White Faced Darter, Leucorrhinia dubia

The white-faced darter (Leucorrhinia dubia), also known as the small whiteface, is a species of dragonfly that can be found in northern areas of Europe and northwestern areas of Asia. Its range includes Austria, Belgium, China, France, Germany, Poland, Romania, Serbia, Spain, the Ukraine, and the United Kingdom, among other areas. It prefers to reside in bogs near lakes and other water sources with abundant tree cover. It can be seen between May and July in Great Britain, but is active during other times of the year in different regions.

The white-faced darter reaches an average body length of up to one inch, with a wingspan of up to 1.1 inches. Males are predominately black in color with orange and red markings occurring along the body that darken as they mature. Females of all ages and young males are marked with pale yellow. Adult members of this species have white frons on the head and transparent wings with brown markings at the base.

Male white-faced darters hold territories that are near water, but breeding most often occurs over the water before moving into these territories. After breeding, females lay eggs in the stems or leaves of aquatic vegetation, like cottongrass. The resulting aquatic larvae remain hidden in the vegetation, feeding during the night, although it is sometimes active during the daytime hours. This species matures between one and three years of age, but most young individuals emerge at two years of age. After emerging, males take about twelve days to reach adulthood while females take about two weeks.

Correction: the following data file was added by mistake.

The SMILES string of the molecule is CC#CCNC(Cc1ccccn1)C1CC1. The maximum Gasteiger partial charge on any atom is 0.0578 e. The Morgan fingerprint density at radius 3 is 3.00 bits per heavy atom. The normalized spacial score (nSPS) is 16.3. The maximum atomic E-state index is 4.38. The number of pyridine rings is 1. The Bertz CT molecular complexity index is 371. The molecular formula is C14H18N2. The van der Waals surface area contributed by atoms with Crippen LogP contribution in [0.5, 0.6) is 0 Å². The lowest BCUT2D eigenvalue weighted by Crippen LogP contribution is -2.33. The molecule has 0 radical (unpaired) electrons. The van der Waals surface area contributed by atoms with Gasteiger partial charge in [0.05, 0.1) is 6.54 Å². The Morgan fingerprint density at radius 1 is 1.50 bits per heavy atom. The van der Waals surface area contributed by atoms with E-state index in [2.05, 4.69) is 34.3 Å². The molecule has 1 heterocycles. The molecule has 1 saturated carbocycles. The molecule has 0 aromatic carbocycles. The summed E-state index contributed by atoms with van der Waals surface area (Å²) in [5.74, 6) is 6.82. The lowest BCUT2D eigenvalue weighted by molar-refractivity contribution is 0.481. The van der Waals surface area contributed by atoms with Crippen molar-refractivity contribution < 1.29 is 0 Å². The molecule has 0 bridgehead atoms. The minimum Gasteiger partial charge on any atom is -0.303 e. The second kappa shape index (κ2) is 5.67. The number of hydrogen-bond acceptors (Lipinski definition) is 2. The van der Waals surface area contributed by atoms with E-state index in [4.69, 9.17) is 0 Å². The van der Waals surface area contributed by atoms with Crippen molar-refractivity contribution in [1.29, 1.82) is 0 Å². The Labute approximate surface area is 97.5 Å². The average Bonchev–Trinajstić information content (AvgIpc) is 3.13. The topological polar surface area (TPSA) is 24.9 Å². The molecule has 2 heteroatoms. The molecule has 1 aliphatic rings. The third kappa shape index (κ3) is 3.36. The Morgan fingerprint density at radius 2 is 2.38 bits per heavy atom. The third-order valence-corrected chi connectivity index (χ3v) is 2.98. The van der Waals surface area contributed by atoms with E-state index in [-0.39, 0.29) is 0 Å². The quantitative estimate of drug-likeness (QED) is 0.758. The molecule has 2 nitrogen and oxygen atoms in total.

The total population numbers of this species are unknown, but it is thought to be common in all areas of its range excluding southern areas. It is threatened by habitat loss due to water pollution and agricultural practices. Suggested conservation efforts for the species include research, monitoring, and habitat conservation. The white-faced darter is protected in some areas of its range by Biodiversity Action Plans and by the Wildlife and Countryside Act 1981. It appears on the IUCN Red List with a conservation status of “Least Concern.”

Image Caption: Male specimen of the dragonfly Leucorrhinia dubia. Credit: Christian Fischer/Wikipedia (CC BY-SA 3.0)